TELECOM Digest OnLine - Sorted: Re: Network Neutrality

Re: Network Neutrality

Larry Farmer (
Fri, 21 Apr 2006 12:23:39 -0400

The fundamental issue now that internet and web have become important
to our daily lives and the economy, how do we ensure its availability
and preserve access to it? If we draw parallels to telephony, the
internet is nearing its version of the 1934 Telecommunications Act.
The resource has become too valuable for things like spam or
peer-to-peer networks dominate the resource. Controls will need to be
enacted. Those controls will need to be enforced. Government
fees/taxes/what-not will be imposed. It's coming, it's inevitable.

The big challenge with the internet/web, with respect enforcing rules,
is time and place are largely irrelevant. How can a rule enacted by
one government be enforced on a violator in another country? As a
simple example, suppose I put some pictures from my summer vacation on
my personal website. A perfectly normal, legal thing to do in the US.
Well, what if posting pictures of such scantily clad people is illegal
in some other country? What is to be done? Arrest me? Fine me?
Blocking my website can be done, but how do you *find* my website so
you can block it? And what happens when I take the pictures down, as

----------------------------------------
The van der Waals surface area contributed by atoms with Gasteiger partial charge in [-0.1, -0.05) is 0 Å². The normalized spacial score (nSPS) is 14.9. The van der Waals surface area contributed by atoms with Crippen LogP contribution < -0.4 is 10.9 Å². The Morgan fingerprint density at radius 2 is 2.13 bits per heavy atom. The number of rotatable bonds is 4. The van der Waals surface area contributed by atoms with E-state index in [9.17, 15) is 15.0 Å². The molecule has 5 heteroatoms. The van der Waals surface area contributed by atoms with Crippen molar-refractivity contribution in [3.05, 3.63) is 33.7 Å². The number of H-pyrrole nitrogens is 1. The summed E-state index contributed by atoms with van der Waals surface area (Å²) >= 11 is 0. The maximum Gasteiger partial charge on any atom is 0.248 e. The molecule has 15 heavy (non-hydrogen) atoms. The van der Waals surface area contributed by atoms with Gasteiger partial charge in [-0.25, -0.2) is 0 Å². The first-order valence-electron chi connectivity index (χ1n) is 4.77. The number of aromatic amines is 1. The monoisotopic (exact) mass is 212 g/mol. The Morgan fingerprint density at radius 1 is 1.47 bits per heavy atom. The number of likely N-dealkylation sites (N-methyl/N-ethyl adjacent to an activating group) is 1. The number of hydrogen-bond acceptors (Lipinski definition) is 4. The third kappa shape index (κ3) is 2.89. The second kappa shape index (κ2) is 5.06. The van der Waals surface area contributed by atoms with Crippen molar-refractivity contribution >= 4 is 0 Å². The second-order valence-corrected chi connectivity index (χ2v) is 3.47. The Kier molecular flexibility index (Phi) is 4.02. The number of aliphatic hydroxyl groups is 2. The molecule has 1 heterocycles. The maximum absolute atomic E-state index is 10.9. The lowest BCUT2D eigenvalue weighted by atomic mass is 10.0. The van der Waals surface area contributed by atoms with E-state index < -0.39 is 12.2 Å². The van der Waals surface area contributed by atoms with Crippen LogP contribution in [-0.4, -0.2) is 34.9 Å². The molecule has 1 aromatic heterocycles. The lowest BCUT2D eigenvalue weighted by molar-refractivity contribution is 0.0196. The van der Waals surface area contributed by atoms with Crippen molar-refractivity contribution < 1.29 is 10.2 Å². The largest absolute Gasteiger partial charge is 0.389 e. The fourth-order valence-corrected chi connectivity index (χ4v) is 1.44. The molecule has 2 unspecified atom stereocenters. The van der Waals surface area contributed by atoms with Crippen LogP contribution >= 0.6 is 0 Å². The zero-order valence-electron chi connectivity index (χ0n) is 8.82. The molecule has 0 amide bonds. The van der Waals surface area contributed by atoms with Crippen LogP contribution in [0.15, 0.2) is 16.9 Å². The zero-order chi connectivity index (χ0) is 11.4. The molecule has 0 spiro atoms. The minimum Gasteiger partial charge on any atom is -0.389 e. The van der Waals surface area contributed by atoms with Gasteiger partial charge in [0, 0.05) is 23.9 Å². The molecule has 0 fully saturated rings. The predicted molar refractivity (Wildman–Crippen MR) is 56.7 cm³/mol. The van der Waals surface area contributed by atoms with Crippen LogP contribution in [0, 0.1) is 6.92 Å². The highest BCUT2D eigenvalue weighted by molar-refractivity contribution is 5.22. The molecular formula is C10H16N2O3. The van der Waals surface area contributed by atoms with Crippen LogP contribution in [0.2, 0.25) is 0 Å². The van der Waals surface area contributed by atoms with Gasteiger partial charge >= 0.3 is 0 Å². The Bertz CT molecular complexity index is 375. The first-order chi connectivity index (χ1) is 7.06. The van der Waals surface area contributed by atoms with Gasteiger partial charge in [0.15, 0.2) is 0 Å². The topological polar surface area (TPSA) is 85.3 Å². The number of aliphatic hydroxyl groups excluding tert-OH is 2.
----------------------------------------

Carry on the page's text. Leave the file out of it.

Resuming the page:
I probably would at some point? How do you go back and unblock my

I think Move On is totally off the mark on this one. I haven't seen
what AT&T and Verizon are asking, specifically, but I'm not overly
worried about them "controlling" the internet. I think market forces
will make it abundantly clear to them that "control" is not what the
market wants. Certainly AOL's efforts are about *protecting* equal
access, not inhibiting it. When more than 50% of email traffic can be
labeling "spam", the ability of you, me or Move On to be heard above
the noise is less likely. Besides, reducing spam helps keep the cost
of internet access down.


[TELECOM Digest Editor's Note: Fifty percent of all email is spam you
say? Hellfire, eighty to ninety percent is more like it. It has not
been 'as little as' fifty percent for several years. I have very mixed
feelings on this; the idea of having the telcos running the net -- for
a fee, of course -- is rather repulsive, but you know, I am sure, that
AT&T or MCI won't permit spam/scam to run as rampant as those things
do now. If they cannot technically get rid of it, then they can price
it out of business as AOL has suggested. Will there be some
'collateral damage' (as President Dubya's associates would phrase it
in the ill-gotten Iraq situation)? Yes, there may well be ... but if
MoveOn (or TELECOM Digest and other decent publications) cannot be
heard very well (1) above the noise level of spam/scam or (2) because
of the cost of paying 'postage', etc then what's the difference? I
trust the spam/scam enablers are pleased with the results which are
slowly creeping up on us. PAT]

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